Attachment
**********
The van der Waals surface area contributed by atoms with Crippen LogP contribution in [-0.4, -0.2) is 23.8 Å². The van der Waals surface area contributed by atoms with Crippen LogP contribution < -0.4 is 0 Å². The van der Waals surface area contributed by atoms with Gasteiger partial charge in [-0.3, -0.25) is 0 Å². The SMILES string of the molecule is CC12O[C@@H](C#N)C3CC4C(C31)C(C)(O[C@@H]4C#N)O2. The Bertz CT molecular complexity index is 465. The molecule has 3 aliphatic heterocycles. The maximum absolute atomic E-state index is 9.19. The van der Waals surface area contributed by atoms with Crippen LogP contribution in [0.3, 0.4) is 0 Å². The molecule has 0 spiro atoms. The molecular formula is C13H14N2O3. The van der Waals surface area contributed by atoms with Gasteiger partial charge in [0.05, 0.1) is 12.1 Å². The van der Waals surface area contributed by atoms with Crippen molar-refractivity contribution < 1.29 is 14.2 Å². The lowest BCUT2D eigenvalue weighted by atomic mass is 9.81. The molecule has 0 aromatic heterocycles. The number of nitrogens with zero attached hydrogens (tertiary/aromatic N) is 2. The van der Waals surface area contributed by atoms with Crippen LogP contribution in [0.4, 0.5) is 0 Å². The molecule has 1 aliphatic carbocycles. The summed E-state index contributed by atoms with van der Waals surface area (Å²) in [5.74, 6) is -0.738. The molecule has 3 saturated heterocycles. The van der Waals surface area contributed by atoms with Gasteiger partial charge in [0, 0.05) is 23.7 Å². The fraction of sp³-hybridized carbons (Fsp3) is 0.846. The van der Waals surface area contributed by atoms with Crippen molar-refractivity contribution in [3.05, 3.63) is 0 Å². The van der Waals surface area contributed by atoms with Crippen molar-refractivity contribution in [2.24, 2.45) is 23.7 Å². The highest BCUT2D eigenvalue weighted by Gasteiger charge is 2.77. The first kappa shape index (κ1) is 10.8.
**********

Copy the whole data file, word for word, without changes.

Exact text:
The van der Waals surface area contributed by atoms with Crippen LogP contribution in [-0.4, -0.2) is 23.8 Å². The van der Waals surface area contributed by atoms with Crippen LogP contribution < -0.4 is 0 Å². The van der Waals surface area contributed by atoms with Gasteiger partial charge in [-0.3, -0.25) is 0 Å². The SMILES string of the molecule is CC12O[C@@H](C#N)C3CC4C(C31)C(C)(O[C@@H]4C#N)O2. The Bertz CT molecular complexity index is 465. The molecule has 3 aliphatic heterocycles. The maximum absolute atomic E-state index is 9.19. The van der Waals surface area contributed by atoms with Crippen LogP contribution in [0.3, 0.4) is 0 Å². The molecule has 0 spiro atoms. The molecular formula is C13H14N2O3. The van der Waals surface area contributed by atoms with Gasteiger partial charge in [0.05, 0.1) is 12.1 Å². The van der Waals surface area contributed by atoms with Crippen molar-refractivity contribution < 1.29 is 14.2 Å². The lowest BCUT2D eigenvalue weighted by atomic mass is 9.81. The molecule has 0 aromatic heterocycles. The number of nitrogens with zero attached hydrogens (tertiary/aromatic N) is 2. The van der Waals surface area contributed by atoms with Crippen LogP contribution in [0.4, 0.5) is 0 Å². The molecule has 1 aliphatic carbocycles. The summed E-state index contributed by atoms with van der Waals surface area (Å²) in [5.74, 6) is -0.738. The molecule has 3 saturated heterocycles. The van der Waals surface area contributed by atoms with Gasteiger partial charge in [0, 0.05) is 23.7 Å². The fraction of sp³-hybridized carbons (Fsp3) is 0.846. The van der Waals surface area contributed by atoms with Crippen molar-refractivity contribution in [3.05, 3.63) is 0 Å². The van der Waals surface area contributed by atoms with Crippen molar-refractivity contribution in [2.24, 2.45) is 23.7 Å². The highest BCUT2D eigenvalue weighted by Gasteiger charge is 2.77. The first kappa shape index (κ1) is 10.8.